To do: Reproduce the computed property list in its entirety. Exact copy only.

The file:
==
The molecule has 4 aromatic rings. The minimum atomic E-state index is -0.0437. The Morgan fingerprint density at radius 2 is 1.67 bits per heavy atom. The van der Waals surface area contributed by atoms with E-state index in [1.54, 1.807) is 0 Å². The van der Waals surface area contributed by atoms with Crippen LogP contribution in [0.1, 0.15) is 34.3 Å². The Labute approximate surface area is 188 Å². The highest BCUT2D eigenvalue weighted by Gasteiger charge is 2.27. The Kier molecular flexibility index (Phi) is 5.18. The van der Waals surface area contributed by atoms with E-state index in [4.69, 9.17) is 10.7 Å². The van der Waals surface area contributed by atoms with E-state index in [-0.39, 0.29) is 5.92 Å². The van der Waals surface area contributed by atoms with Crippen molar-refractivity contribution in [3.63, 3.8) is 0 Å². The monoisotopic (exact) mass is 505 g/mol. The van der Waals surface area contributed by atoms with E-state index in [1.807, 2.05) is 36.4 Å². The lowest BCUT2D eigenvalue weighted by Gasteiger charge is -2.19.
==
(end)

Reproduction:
The molecule has 4 aromatic rings. The minimum atomic E-state index is -0.0437. The Morgan fingerprint density at radius 2 is 1.67 bits per heavy atom. The van der Waals surface area contributed by atoms with E-state index in [1.54, 1.807) is 0 Å². The van der Waals surface area contributed by atoms with Crippen LogP contribution in [0.1, 0.15) is 34.3 Å². The Labute approximate surface area is 188 Å². The highest BCUT2D eigenvalue weighted by Gasteiger charge is 2.27. The Kier molecular flexibility index (Phi) is 5.18. The van der Waals surface area contributed by atoms with E-state index in [4.69, 9.17) is 10.7 Å². The van der Waals surface area contributed by atoms with E-state index in [-0.39, 0.29) is 5.92 Å². The van der Waals surface area contributed by atoms with Crippen molar-refractivity contribution in [3.63, 3.8) is 0 Å². The monoisotopic (exact) mass is 505 g/mol. The van der Waals surface area contributed by atoms with E-state index in [1.807, 2.05) is 36.4 Å². The lowest BCUT2D eigenvalue weighted by Gasteiger charge is -2.19.